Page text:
Uncanny Artist Ephemera and Objects for Artists and Collectors
  • 1921 Illustrations by John Rae from American Indian Fairy Tales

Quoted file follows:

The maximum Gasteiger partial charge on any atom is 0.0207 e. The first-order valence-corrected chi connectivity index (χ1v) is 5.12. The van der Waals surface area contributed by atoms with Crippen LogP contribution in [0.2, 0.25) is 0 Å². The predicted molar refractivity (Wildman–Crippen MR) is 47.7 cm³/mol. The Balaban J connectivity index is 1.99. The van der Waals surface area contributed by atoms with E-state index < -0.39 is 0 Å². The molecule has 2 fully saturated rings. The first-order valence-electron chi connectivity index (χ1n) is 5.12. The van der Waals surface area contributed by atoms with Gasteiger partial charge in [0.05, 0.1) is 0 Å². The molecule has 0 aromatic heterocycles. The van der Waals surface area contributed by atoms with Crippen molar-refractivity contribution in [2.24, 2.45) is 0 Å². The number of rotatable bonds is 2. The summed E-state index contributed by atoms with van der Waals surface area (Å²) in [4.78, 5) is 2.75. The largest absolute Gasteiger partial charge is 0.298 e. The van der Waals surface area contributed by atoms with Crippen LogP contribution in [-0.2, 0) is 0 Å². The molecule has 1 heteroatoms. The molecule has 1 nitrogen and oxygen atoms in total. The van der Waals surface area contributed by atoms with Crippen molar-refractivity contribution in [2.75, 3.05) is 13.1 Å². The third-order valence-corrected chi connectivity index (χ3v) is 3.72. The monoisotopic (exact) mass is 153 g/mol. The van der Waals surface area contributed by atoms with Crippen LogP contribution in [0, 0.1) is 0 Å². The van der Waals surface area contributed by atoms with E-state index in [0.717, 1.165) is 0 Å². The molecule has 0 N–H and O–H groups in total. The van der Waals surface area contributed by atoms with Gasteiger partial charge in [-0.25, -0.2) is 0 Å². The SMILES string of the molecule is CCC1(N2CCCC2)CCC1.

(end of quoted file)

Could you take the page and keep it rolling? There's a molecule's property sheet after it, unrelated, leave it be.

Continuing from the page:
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    This item consists of fifteen small 1921 Illustrations by John Rae from American Indian Fairy Tales, written by W.T.Larned and published by the  P.F. Volland Co.  John Rae (1882-1963) was a student of the artist Howard Pyle at the Art Students League of N.Y.  He authored and illustrated a number of children's books and contributed illustrations to more than 50 books and magazine.  The header and bottom illustrations include: the title page illustration of a Native American man knocked over by a running rabbit; a bobcat in a tree with a starry sky (with sun-like symbols); two Native Americans at the top of a cliff with setting sun (with snakes); a coyote pup in front of a raised shield with bird image and long feather; an eagle head with open mouth and lightning backdrop (with rain and lightning); an owl with turned head (with people and dog ); and a sun with abstract orange rays on blue-gray sky (with ropes); and a feathered arrow behind a round shield.  The story title illustrations include: "Misho-o-sha, the Magician" (with katchina mask); "The Fairy Bride" (with teepees and flying birds); "The Child of the Evening Star" (with woven runner); "How the Summer came" (with arrow, stars and bodies); "The Boy who snared the Sun" (with sun and mouse); an "Iagoo, the Story-teller" (with primary colored rain clouds).  Many of these symbols, based on pictographs, carry specific meanings such as rain clouds refer to good prospects, a sun to happiness and birds to freedom and snake to defiance or wisdom.  These illustrations vary in size from 3.5"x1.25" to 4"x3.5" and are printed on medium weight cream-colored paper.  Each has been individually packaged.  These 1921 Illustrations by John Rae from American Indian Fairy Tales are in Very Good condition.  Ideal for use in collage or other art projects.